|Why Burr Oak, Iowa?|
After attending Luther College in Decorah, Iowa, I worked
in St. Paul, Minnesota at a production pottery, and traveled around the
Midwest, United States working for a variety of studio potters. I
enjoy travel, and visiting a variety of cities, but I've been more comfortable living in the rural areas.
My first studio was located in the beautiful Canoe Creek
valley, north of Decorah. I had rented an abandon farm house,
overlooking 800 acres, including the trout waters of the Canoe Creek.
After 3 beautiful years, living, working, and playing at this
location, the landlord passed away unexpectedly, the land was sold, and
I needed to move.
One morning on
a trip to Burr Oak (also north of Decorah), for some pizza from the
Burr Oak Mercantile, I drove past this odd looking boarded up building
that was being used as a barn. After a brief inquiry about the
building, I had found my new shop. It was an old public school
| Burr Oak is located
12 miles North of Decorah, Iowa on U.S. highway 52. It's one of
those towns that was previously divided by the highway, until the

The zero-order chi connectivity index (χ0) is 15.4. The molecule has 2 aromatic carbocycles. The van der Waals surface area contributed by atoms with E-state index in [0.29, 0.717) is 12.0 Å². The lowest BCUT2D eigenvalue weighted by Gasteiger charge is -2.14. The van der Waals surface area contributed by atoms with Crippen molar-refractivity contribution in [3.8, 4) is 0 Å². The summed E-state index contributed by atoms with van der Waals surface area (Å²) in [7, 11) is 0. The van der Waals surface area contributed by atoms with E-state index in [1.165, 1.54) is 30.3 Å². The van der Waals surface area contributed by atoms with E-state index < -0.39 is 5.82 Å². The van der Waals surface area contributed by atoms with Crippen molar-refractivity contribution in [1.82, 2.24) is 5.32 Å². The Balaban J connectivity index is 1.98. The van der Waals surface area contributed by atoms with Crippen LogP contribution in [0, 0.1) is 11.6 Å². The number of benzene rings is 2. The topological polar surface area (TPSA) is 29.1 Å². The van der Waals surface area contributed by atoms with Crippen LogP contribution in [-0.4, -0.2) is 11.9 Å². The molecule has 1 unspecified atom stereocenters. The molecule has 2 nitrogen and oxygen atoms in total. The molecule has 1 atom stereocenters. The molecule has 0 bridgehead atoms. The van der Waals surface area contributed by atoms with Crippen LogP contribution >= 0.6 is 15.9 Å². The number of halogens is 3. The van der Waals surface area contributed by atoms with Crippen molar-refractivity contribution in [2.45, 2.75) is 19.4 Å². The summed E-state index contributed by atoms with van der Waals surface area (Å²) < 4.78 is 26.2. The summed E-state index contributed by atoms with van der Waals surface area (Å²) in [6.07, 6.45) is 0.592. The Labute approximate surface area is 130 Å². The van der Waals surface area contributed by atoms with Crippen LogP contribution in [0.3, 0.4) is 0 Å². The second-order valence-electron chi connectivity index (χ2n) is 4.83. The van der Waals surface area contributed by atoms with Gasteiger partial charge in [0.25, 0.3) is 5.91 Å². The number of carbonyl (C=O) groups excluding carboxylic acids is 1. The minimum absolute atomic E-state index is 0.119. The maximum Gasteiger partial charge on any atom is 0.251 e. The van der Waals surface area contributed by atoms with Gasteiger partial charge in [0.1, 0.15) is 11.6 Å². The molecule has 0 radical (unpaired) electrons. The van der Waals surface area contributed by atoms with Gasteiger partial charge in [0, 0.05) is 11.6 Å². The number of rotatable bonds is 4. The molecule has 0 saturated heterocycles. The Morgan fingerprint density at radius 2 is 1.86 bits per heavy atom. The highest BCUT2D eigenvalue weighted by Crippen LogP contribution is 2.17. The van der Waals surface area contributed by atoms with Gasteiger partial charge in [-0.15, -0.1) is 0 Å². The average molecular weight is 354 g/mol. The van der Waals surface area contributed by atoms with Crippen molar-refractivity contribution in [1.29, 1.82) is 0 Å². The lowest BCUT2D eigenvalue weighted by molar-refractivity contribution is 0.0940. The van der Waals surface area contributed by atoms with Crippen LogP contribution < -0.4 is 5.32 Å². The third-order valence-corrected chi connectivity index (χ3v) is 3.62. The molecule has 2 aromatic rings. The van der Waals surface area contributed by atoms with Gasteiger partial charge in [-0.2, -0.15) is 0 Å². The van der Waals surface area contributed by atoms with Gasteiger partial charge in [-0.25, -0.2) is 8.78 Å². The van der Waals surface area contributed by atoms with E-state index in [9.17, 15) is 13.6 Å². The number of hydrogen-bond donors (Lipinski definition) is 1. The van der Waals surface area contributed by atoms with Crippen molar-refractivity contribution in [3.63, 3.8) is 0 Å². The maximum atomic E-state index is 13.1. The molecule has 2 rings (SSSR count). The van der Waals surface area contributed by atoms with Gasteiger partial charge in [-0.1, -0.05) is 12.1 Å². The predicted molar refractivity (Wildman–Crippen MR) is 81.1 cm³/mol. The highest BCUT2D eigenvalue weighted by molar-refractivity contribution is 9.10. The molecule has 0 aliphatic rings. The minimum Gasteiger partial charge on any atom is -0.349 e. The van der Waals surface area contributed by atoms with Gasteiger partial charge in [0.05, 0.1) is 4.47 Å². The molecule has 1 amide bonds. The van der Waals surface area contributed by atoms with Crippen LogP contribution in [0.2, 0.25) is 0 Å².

highway was straightened and moved, for more efficient travel and
safety. It is the home to the Laura Ingalls Wilder Park and Museum. Also, there are two active churches, the Burr Oak Mercantile, Country Express gas station, and a bar. The cemetery, however, has
the largest regular attendance. The school building in which the
pottery is located, served the area until the early 1960's, at which
time consolidation of Iowa schools took place, and North Winneshiek
school district was established. |
| After collecting used bricks from
Albert Lea, What Cheer, St. Paul, and Decorah, Minneapolis production
potter and performance artist, Jimmy Jahoda, kindly came and
supervised the construction of a 50 cubic ft., propane fired, downdraft
Recently salt and soda ash have been introduced into this kiln. This technique is of Medieval European origin, where salt or soda ash
is introduced into the kiln at around 2300°F. The sodium combines with the
vitrified clay to form glaze, with colors from
the natural clay or colored clay slips, and produces unusual glaze effects.